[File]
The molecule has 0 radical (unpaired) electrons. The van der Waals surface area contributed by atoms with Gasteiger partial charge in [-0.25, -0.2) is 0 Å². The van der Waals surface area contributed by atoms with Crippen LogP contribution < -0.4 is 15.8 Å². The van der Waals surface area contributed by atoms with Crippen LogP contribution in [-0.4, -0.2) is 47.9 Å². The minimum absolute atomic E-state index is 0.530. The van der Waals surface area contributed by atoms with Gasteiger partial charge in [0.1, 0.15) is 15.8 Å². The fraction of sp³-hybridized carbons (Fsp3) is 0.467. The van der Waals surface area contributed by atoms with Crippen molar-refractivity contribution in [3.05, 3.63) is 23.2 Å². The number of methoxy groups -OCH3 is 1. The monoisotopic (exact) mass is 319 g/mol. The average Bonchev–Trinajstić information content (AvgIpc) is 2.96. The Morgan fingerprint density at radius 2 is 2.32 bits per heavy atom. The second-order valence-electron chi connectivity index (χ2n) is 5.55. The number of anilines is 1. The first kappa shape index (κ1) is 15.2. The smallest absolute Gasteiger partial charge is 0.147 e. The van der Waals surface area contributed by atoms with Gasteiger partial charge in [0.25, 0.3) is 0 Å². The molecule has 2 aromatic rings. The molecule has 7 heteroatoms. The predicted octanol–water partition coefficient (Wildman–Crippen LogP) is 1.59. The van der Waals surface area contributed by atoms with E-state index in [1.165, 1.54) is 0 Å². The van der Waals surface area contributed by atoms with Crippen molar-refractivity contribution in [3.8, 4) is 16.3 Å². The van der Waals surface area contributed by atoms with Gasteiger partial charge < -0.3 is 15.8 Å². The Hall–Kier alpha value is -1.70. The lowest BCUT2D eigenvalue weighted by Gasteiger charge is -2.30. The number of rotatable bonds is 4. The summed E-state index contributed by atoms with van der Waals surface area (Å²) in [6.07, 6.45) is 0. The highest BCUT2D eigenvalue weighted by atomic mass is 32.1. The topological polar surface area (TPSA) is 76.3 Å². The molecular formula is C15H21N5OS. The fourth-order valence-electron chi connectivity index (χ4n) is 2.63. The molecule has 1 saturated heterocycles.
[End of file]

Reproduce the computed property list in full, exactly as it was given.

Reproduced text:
The molecule has 0 radical (unpaired) electrons. The van der Waals surface area contributed by atoms with Gasteiger partial charge in [-0.25, -0.2) is 0 Å². The van der Waals surface area contributed by atoms with Crippen LogP contribution < -0.4 is 15.8 Å². The van der Waals surface area contributed by atoms with Crippen LogP contribution in [-0.4, -0.2) is 47.9 Å². The minimum absolute atomic E-state index is 0.530. The van der Waals surface area contributed by atoms with Gasteiger partial charge in [0.1, 0.15) is 15.8 Å². The fraction of sp³-hybridized carbons (Fsp3) is 0.467. The van der Waals surface area contributed by atoms with Crippen molar-refractivity contribution in [3.05, 3.63) is 23.2 Å². The number of methoxy groups -OCH3 is 1. The monoisotopic (exact) mass is 319 g/mol. The average Bonchev–Trinajstić information content (AvgIpc) is 2.96. The Morgan fingerprint density at radius 2 is 2.32 bits per heavy atom. The second-order valence-electron chi connectivity index (χ2n) is 5.55. The number of anilines is 1. The first kappa shape index (κ1) is 15.2. The smallest absolute Gasteiger partial charge is 0.147 e. The van der Waals surface area contributed by atoms with Gasteiger partial charge in [0.25, 0.3) is 0 Å². The molecule has 2 aromatic rings. The molecule has 7 heteroatoms. The predicted octanol–water partition coefficient (Wildman–Crippen LogP) is 1.59. The van der Waals surface area contributed by atoms with E-state index in [1.165, 1.54) is 0 Å². The van der Waals surface area contributed by atoms with Crippen molar-refractivity contribution in [3.8, 4) is 16.3 Å². The van der Waals surface area contributed by atoms with Gasteiger partial charge < -0.3 is 15.8 Å². The Hall–Kier alpha value is -1.70. The lowest BCUT2D eigenvalue weighted by Gasteiger charge is -2.30. The number of rotatable bonds is 4. The summed E-state index contributed by atoms with van der Waals surface area (Å²) in [6.07, 6.45) is 0. The highest BCUT2D eigenvalue weighted by atomic mass is 32.1. The topological polar surface area (TPSA) is 76.3 Å². The molecular formula is C15H21N5OS. The fourth-order valence-electron chi connectivity index (χ4n) is 2.63. The molecule has 1 saturated heterocycles.